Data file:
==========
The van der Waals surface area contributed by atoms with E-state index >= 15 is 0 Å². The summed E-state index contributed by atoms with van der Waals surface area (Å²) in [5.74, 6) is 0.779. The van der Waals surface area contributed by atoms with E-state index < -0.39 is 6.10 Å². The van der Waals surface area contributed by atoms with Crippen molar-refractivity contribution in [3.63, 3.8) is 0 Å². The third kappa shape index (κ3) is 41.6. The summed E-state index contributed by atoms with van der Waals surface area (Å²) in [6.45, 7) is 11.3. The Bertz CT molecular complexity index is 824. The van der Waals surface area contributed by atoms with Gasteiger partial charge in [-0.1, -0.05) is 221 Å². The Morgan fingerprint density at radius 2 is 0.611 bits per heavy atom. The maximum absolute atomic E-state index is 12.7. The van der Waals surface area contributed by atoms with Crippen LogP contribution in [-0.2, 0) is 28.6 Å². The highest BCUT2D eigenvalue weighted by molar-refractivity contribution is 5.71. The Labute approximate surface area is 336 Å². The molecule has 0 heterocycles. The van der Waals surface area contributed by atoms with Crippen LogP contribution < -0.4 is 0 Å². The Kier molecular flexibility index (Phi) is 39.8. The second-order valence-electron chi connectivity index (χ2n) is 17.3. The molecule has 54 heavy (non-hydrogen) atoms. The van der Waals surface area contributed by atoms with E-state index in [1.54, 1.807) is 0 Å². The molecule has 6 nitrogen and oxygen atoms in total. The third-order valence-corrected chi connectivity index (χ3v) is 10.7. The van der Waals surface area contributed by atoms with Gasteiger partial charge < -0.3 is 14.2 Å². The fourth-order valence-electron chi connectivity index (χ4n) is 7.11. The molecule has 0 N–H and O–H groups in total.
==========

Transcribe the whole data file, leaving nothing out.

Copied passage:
The van der Waals surface area contributed by atoms with E-state index >= 15 is 0 Å². The summed E-state index contributed by atoms with van der Waals surface area (Å²) in [5.74, 6) is 0.779. The van der Waals surface area contributed by atoms with E-state index < -0.39 is 6.10 Å². The van der Waals surface area contributed by atoms with Crippen molar-refractivity contribution in [3.63, 3.8) is 0 Å². The third kappa shape index (κ3) is 41.6. The summed E-state index contributed by atoms with van der Waals surface area (Å²) in [6.45, 7) is 11.3. The Bertz CT molecular complexity index is 824. The van der Waals surface area contributed by atoms with Gasteiger partial charge in [-0.1, -0.05) is 221 Å². The Morgan fingerprint density at radius 2 is 0.611 bits per heavy atom. The maximum absolute atomic E-state index is 12.7. The van der Waals surface area contributed by atoms with Crippen LogP contribution in [-0.2, 0) is 28.6 Å². The highest BCUT2D eigenvalue weighted by molar-refractivity contribution is 5.71. The Labute approximate surface area is 336 Å². The molecule has 0 heterocycles. The van der Waals surface area contributed by atoms with Crippen LogP contribution < -0.4 is 0 Å². The Kier molecular flexibility index (Phi) is 39.8. The second-order valence-electron chi connectivity index (χ2n) is 17.3. The molecule has 54 heavy (non-hydrogen) atoms. The van der Waals surface area contributed by atoms with E-state index in [1.54, 1.807) is 0 Å². The molecule has 6 nitrogen and oxygen atoms in total. The third-order valence-corrected chi connectivity index (χ3v) is 10.7. The van der Waals surface area contributed by atoms with Gasteiger partial charge < -0.3 is 14.2 Å². The fourth-order valence-electron chi connectivity index (χ4n) is 7.11. The molecule has 0 N–H and O–H groups in total.